Sunday’s Letters to the Editor

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The multi-billionaire

EDITOR: I say make Donald Trump rich again. Proclaim it loudly on T-shirts, hats and posters — in multiples. Elect this multi-billionaire president of the multi states, so he can control the U.S. treasury and its trillions of dollars. The very rich and very conceited need their multis. So add the world’s richest portfolio to Trump’s multi-portfolios, and that should help satisfy his multi-part thirst for power and his multifarious, multi-layered ego.

He can move all those multitudinous gold bars into the multi-stories of his multi-buildings and play with them in whatever multi-rooms of his multi-levels suits his multifold fantasies.

He likes having fast multi-floor elevators and a multiplicity of shiny, expensive things. He could even fly his own multi-engined Trump airplane to Fort Knox in a multi-pronged effort to fetch his golden hoard and cover the freight costs.

Don’t worry. He’ll write that off on his multi-complex tax returns — not that you’ll ever see them. Then — after 15 minutes — when he loses interest in his new multiplicious toys, Trump will do what he does best: stick his big Chapter 11 thumbs into our great American pie and bankrupt our country.

All together now, you multitudes, say it loud: Make Donald Trump rich, again.



Bikes in the park

EDITOR: Mountain bikes in wilderness areas? Just look at what they’ve done to our awesome state park, Trione-Annadel. If you don’t have excellent hearing and nimble feet, you shouldn’t hike Trione-Annadel, and that is a sad thing to say. Most cyclists clearly make an effort to be courteous. However, almost every time I’m there, one or two cyclists exhibit behavior that is simply dangerous. Experiencing nature at Trione-Annadel in peace is an unreliable pleasure. Illegal trails continue to be an issue. Not much revenue to defray park costs, because cyclists park in the (free) “bike parking lot.”

Let’s make Trione-Annadel a registered-bike zone. Require everyone to have an easy-to-read number on their back that they must display in the park. Maybe $50 per year for a bike pass? Then, the good cyclists can identify the bad actors more easily and encourage them to register. And we will all be able to report individual cyclists by number to park management, which will be able to identify the individual from the registration info. Impose fines on unregistered bikers. Cyclists would contribute, hikers could make meaningful complaints, the park and public would benefit.


Santa Rosa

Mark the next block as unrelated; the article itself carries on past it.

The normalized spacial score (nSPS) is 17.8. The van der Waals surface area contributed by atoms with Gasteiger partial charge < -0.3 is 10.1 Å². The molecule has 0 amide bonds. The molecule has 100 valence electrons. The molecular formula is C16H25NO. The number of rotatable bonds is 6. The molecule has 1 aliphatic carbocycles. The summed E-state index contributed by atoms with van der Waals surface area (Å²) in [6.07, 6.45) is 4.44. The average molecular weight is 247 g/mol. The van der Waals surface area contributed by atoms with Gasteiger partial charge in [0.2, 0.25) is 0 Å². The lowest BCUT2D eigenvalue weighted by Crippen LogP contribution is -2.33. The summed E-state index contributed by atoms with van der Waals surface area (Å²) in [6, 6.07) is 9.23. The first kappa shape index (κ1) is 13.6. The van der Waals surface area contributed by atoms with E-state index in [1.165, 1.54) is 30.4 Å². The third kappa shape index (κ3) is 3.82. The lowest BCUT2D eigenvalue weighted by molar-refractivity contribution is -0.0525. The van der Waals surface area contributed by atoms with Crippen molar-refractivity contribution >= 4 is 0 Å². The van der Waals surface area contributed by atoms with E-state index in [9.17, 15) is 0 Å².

Fair prices

EDITOR: I’m a lifelong Sonoma Couty resident. I stopped going to the fair a while back because it was the same old thing every year, just more expensive. I was shocked to hear about the $14 turkey leg, mostly because the people who buy them may also vote.



Socialism and poverty

EDITOR: Columnist Thomas Friedman isn’t wrong to urge Hillary Clinton “to inject some capitalism into her economic plan.” But in making his case, he offers a decidedly skewed description of socialism as “the greatest system ever invented for making people equally poor” (“Clinton needs to get down to business — as in a plan,” Thursday).

Friedman might get an argument or two from citizens of socialist Europe who consider themselves anything but poor and who routinely rank among the happiest people in the world. I’m guessing that Friedman equates poor with a system that considers shelter, transportation, higher education, job training and health care to be basic needs.

Simply put, capitalism strives for the ceiling, and socialism provides a secure floor. Narrowly-defined socialism all but eliminates obscene wealth, while cherished notions of capitalism disingenuously suggest that anyone can become rich through hard work and drive. Proponents of capitalism regard taxation as confiscation, yet they’re willing to pay through the nose for things that are guaranteed to citizens of socialist countries who enjoy tangible benefits from their higher tax rates.

My wife and I have traveled extensively through western and eastern Europe, and we’ve rarely encountered people who lament their lifestyles. Neither system is perfect, but socialism isn’t synonymous with being poor.


Santa Rosa

Pension ‘pothole’

EDITOR: I sense that much of Marion Chase’s Close to Home column (“A county worker’s view on pensions,” Thursday) was written by a union official because the arguments have become such a constant mantra: We’ll lose massive numbers of employees if we tinker with the county’s super-rich pension system; we won’t be able to hire police officers; pay and benefits need to be high because the cost-of-living is high; the average pension isn’t very high; reforms have failed elsewhere. All that’s missing is “the sky will fall.”

The less-convenient truth is that Sonoma County employees are, on average, just about the best paid in the Bay Area. Average pay, not including benefits, is about $85,000. When Chase writes that the average pension for rank-and-file employees is around $24,000, she should mention that the “average” includes many employees who left without many years of service and that county employees receive Social Security on top of the pension.

The truth is that Sonoma County illegally boosted pension formulae by about 50 percent, retroactively. Non-public-safety employees were supposed to pay the full cost of the boost but haven’t. The “contract” with employees places the entire burden of poor investment performance on taxpayers. The result is a billion-dollar pension pothole. The answer: outsource/privatize workers. Taxpayers can’t afford what Chase views as an inalienable right.


Santa Rosa

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